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Editor of the Financial Times
In How Music Got Free, Stephen Witt tells of how technology in the form of the MP3 digital format brought the music industry to its knees. His book is a tour de force, delving into the criminal underworld of hackers and pilferers as well the complacent corporate boardroom. Shortlisted for the 2015 Financial Times and McKinsey Business Book of the Year Award.
Author of Strangers Drowning: Voyages to the Brink of Moral Extremity
Mislaid by Nell Zink is an exquisite soufflé of a novel — effervescently absurdist and unrelentingly arch. But it’s carnal and satirical and American enough to be heartier than camp — it’s Ivy Compton-Burnett crossed with Mary Karr. A teenage lesbian has two kids with a caustic gay poet living in a Virginia swamp, then absconds with her pale blonde daughter and passes as black. The characters are just vehicles for sentences; but those sentences are so delicious that they remind you how pleasurable it can be to be bounced up out of realism into a lighter, bubblier place.
Chairman of Sequoia Capital and co-author with Sir Alex Ferguson of Leading
Interwoven with the inevitable recapitulation of a torrent of games, an oddly affecting self-portrait emerges from Commitment, Didier Drogba’s account of his footballing life. The image is that of a man who, after an unsettling childhood and almost a decade of toiling in football’s lower reaches, finally achieved the security for which he yearned: during all too few winters at Chelsea, the club he calls home; in Ivory Coast, the country of his childhood; and, most of all, with a woman with whom, since the age of 22, he has raised four children. Undercurrents of sensitivity and shyness course through this work — a surprising revelation from a man who, in his prime, seemed cut from bronze, but whose moral compass is touchingly calibrated.
The only thing wrong with the fourth volume of Elena Ferrante’s Neapolitan quartet— the story of an intense, lethal friendship between two women — is that it is the last one. On finishing each of the volumes that follow two girls born in a violent, corrupt Naples neighbourhood in the 1950s as they grow up and compete for lovers, success and fame, there was the consolation of more to come. The Story of the Lost Child brings this beautifully translated literary soap opera to an enigmatic close, leaving you missing both Lila and Lenù, and marvelling at the scale of the damage that one woman can inflict on another.
The howling masterpiece of 2015 must surely be Eka Kurniawan’s Beauty is a Wound. It is — I mean it — a howl, an outrage, and a sheer burst of particular talent. It is the kind of thing you want fiction to do, and the kind of thing you want to imagine it is doing. It tells the story of a woman who returns from the dead after having birthed a “shirt-like” human being who is ironically named “Beauty”. Kurniawan sharpens the story of Indonesia with an energy that is rare.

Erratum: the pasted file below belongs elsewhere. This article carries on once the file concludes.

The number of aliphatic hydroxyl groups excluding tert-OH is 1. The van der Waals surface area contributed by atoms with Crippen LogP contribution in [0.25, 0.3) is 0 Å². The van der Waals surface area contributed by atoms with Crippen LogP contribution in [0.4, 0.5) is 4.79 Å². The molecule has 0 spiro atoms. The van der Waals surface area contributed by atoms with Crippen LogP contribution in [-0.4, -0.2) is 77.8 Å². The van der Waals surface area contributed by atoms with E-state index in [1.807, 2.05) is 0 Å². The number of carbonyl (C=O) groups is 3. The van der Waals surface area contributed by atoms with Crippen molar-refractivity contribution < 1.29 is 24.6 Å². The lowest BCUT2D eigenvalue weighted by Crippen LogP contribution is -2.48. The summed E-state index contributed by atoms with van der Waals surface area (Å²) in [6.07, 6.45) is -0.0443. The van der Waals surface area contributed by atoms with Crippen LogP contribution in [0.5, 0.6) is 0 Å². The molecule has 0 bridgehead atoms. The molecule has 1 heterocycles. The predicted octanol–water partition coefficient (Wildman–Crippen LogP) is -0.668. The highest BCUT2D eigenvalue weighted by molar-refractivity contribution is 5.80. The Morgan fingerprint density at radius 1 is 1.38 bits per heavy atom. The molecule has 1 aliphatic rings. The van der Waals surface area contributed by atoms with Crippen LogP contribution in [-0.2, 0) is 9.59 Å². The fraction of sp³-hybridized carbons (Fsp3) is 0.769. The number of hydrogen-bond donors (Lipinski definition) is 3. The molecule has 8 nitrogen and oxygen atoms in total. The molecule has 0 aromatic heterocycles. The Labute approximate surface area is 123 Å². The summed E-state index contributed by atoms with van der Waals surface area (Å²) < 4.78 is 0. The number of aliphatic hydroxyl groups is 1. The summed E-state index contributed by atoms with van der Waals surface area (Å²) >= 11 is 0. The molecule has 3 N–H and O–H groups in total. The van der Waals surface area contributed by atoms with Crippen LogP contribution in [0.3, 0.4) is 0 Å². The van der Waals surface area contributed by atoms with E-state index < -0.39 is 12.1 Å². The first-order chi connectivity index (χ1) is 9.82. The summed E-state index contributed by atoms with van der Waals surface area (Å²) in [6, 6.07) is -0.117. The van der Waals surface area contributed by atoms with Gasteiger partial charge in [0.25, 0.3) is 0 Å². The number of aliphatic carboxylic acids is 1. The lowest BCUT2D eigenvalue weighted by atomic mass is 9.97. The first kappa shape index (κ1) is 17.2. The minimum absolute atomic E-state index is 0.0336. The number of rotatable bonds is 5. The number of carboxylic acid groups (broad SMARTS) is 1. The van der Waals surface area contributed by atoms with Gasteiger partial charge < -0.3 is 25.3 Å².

Author of The Face of Britain and FT contributing editor
“Gigantic above all in the capacity for joy” is the way Primo Levi characterises Rabelais — an unlikely choice of literary hero for Levi until one realises, from the magnificently compendious The Complete Works edited by Ann Goldstein, that lurking within the gravely poetic chronicler of torment was a man ravenous for life. All Levi’s great works of sorrow and solemnity are gathered here but also many surprises — vivid, witty meditations on, inter alia, earwigs, Ezra Pound, who “in order to make sure he was not understood even wrote in Chinese”, and his grandfather’s fabric shop in Turin, as well as some lovely poems. It’s time to stop treating Levi like the prompter of tears and to regard him instead as a composer of illuminations; the world’s enchantments set down beside its mysteries and terrors.
There’s no question that raising a son or daughter on the autism spectrum can be extraordinarily difficult. Now, in Uniquely Human by Barry Prizant and Tom Fields-Meyer, we finally have a book that provides parents and therapists with compassionate insights into these children’s most challenging behaviours, informed by the recollections of autistic adults. By viewing behaviours such as tantrums and self-injury as attempts to make sense of a world that feels overwhelming (instead of merely as “symptoms”), Prizant and Fields-Meyer enable parents to directly relieve their children’s sources of distress and focus on building on their strengths.
Editor of FT Weekend
Robert Harris, once a Fleet Street political editor, has channelled his knowledge of the nuances and narcissism of modern-day politics and cast it back into the world of Julius Caesar — a world that elevated back-stabbing to an epic level. I had overlooked the first two books of this trilogy of Cicero and started with the last, Dictator. It revolves around three powerful men, Julius Caesar, Pompey the Great and Marcus Crassus, but Harris frames his book in the voyeuristic realities of Cicero’s everyday life (“Caesar’s naked hairless torso reclining on a massage table”) and the compromises he made to stay alive and engaged in the bloody sway of events.